Though it has been allowed in years past, Manhattan’s Community Board 2 voted unanimously last week to deny a group of Wiccans the right to hold their annual celebration—WitchsFest—in Astor Place, citing the group’s “lack of connection to the neighborhood” as the basis for their decision.

WitchsFest, sponsored by the Wiccan Family Temple Academy of Pagan Studies and billed as a celebration of New York's pagan community, has been held in the city—first in Union Square, then in Astor Place—without incident for the past three years. Despite this, District Manager Bob Gormley said the Temple lacks "an indigenous relationship to the street or immediate neighborhood."

"It's not just a matter of an applicant coming to us,” he said. “It’s also about closing a street, closing traffic, and closing businesses along that street." Moreover, he called the Wiccan Temple's connection to the neighborhood "tenuous" at best, and advised the group to hold the festival in a neighborhood in which they are more deeply rooted.

Other board members agreed—and besides, they said, Astor Place is already teeming with other festivals that disturb the neighborhood peace—there simply isn’t room for another. “How are the people living on that block going to feel if they have two fairs in six days?" asked board member Katy Bordonaro.

But Temple founder Starr Ravenhawk said the decision to deny her organization’s application—which, she said, was completed in full—was not a matter of neighborhood affiliation or overbooking: It’s discrimination.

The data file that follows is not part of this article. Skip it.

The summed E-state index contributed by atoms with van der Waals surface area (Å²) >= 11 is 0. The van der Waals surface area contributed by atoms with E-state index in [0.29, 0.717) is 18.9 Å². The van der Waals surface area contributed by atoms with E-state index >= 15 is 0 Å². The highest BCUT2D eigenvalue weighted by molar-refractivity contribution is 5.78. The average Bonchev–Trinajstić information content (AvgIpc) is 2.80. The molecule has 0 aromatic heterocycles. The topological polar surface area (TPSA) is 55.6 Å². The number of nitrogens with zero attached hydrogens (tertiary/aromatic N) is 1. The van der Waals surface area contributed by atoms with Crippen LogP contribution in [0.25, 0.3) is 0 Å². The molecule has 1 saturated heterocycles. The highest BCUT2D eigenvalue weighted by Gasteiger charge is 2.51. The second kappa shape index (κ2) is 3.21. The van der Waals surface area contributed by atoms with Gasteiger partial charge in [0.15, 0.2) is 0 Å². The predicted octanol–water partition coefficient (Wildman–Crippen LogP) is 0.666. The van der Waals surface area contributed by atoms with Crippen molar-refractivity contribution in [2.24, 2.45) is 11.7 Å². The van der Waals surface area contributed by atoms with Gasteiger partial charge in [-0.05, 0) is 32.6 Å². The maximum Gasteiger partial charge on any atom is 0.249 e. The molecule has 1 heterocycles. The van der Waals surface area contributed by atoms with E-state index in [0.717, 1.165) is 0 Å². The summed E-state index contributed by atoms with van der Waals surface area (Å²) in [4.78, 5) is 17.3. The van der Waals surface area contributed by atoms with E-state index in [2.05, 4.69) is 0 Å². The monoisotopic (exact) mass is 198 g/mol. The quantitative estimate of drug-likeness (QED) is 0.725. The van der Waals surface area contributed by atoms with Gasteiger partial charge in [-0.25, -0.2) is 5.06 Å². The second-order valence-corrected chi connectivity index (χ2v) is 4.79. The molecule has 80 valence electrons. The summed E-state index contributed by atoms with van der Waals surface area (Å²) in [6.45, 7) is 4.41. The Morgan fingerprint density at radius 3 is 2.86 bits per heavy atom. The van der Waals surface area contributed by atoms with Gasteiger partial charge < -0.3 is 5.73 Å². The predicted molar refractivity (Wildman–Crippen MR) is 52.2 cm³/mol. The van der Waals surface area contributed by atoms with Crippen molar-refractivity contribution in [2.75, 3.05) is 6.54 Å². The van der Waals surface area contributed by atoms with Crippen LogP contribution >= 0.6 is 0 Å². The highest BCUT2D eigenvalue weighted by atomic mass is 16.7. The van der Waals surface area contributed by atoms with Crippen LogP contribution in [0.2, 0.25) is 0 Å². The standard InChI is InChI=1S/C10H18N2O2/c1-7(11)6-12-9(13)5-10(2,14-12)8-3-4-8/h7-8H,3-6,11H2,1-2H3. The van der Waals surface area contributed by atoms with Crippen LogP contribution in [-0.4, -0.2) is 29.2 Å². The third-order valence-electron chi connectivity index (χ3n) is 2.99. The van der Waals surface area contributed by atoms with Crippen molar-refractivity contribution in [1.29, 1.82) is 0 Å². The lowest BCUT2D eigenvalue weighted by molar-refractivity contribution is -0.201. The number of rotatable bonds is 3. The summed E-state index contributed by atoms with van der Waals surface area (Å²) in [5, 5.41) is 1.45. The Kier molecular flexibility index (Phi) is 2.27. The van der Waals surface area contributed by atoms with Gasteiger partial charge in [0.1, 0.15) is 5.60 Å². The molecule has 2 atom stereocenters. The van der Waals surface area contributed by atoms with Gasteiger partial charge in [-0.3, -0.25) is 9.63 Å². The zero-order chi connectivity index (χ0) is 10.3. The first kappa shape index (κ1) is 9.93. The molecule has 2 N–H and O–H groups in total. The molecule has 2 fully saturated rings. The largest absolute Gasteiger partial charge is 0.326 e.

"We are a pagan Temple," she said. "We are not one of the regular religions with a permanent space that can say 'This is where we belong,'" adding that Gruber’s demeanor toward her group was derogatory.

"He didn't say 'our temple', he said 'these groups,'" she said, likening the term "your group" to "you people."

"With pagans in general, we have to go around and prove things that other religions don't have to prove," she said.

But Gruber is adamant that the nature of the event has nothing to do with the board's decision.

"That's simply not true," he said. "It doesn’t enter into the equation with us."

In any case, he added, the final word lies not with the community board, whose powers are only advisory, but with the city's Street Activity Permit Office, which grants approval to festivals shot down by the board several times each year. Just recently, Gruber said, the board also voted to deny festivals to the groups P.R.I.D.E on Astor and Log Cabin Republicans.

"We have disagreements with SAPO all the time, but life goes on," he said. "We've given our input."